Posts Tagged ‘walking’

Zoo Rules

7 November 2009

Dear J-

A few trips ago, we kept seeing apologetic signs at the Zoo talking about the new hippo — he had angry cracks on his back, which the signs explained was because he was having trouble fitting in with the rest of the family unit. It reminds me a little of when we first brought Oliver home with Bean — both dogs thought they were dominant, but the squabble a week later sorted things out pretty well; however, the new hippo has since been taken off-exhibit and we haven’t seen him much lately. It’s hard to reconcile the docile side they show — whenever we see them, they’re always in the same corner, soaking with only their nostrils above water, nearly as inert as the rocks nearby — with the violence you know they can muster.

Funani Soak 0920 -sm

The Zoo’s reached a slow point again, off-season and so even on the weekend, the crowds weren’t thick around the most charismatic animals; our favorite routes were all flowing freely along. Whenever we go, there’s always a few people we keep seeing over and over again, especially when the visitors are relatively sparse; once you’re on certain paths, after all, you keep running into the same folks — there aren’t that many branches. So you end up with the choice of either cooperating or fighting; either rivals or fellows, but no choices in between.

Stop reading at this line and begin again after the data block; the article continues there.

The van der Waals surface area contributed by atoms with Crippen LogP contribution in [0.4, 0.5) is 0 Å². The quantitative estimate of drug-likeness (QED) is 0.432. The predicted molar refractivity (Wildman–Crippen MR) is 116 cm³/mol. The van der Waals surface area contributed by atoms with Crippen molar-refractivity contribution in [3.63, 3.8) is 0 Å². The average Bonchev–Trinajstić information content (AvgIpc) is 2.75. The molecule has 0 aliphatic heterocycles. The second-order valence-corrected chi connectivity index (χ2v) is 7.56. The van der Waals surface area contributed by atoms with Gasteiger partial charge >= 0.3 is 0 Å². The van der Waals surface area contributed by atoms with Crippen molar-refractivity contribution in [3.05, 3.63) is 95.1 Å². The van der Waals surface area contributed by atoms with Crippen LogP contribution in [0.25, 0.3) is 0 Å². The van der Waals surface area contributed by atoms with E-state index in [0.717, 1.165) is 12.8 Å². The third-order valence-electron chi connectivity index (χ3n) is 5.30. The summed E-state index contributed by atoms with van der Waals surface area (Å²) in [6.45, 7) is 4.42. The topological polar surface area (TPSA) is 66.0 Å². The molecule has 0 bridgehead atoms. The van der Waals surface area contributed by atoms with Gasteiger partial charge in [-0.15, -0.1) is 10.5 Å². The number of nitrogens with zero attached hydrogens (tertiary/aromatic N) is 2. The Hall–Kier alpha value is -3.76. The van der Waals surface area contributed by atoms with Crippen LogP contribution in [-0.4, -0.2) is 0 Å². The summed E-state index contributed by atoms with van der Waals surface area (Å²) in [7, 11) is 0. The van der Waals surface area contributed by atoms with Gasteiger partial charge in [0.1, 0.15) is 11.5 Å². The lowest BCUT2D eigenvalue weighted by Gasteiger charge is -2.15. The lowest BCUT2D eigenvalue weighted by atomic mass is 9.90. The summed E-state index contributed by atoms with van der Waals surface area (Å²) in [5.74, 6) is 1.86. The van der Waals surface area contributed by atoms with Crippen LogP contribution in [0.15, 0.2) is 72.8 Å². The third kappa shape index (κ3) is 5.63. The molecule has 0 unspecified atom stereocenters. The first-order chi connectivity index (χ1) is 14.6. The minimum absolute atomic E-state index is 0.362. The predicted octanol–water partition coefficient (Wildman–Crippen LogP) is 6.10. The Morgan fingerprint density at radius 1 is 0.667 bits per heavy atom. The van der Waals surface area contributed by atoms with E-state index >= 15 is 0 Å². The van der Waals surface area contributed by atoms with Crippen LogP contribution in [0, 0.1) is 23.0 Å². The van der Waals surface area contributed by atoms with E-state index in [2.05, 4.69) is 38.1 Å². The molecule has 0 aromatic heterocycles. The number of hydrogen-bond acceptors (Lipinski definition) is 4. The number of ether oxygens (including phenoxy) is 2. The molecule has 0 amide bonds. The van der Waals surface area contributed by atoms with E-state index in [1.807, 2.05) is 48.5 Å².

Funny that we should believe that ourselves so far above animal emotions and yet here we are feeding rivalries for silly reasons: jockey for position, see the most animals, get in line first; how can we continue to push our personal agendas on our days off? Quiet moments are rare enough that we shouldn’t seek to introduce conflict — point out the animals to others, take your turn and move along without resentment.



Dragons Fly

5 September 2009

Dear J-

The heat broke a bit today; we went to the Zoo and didn’t exactly melt, but we struggled a bit with the wills today. I’ve become inured to the fact that we’re not going to be using the backpack or stroller much — not when the arms are so willing to hoist her up in the air, not when it’s so easy to reject the other conveyances with the rigid back arch to slip out of our grasp. Therefore, both arms need to be free when we head out; I’ve tried using a shoulder bag, but I gave up on that a few weeks ago when one of the straps broke and dumped one of my cameras on the ground.

Dragon Cling 5517 -sm

You have a choice between what you get to hold, then; I did bring along a fair amount of gear today, but didn’t have much opportunity to pull the camera out of its holster or even swap lenses (recall that you will always have the wrong lens on the camera). I did dress like a freak, too — probably twenty pounds of gear, between diapers, water, lenses, and cameras distributed in the various pockets of a MOLLE LBV; that worked well in holding all my gear accessibly, not that I did much accessing. My hands were usually full with child — holding, lifting, and twirling — and to be honest, I’m not sure I missed any opportunities today.


Neighborhood Jaunt

17 January 2009

Dear J-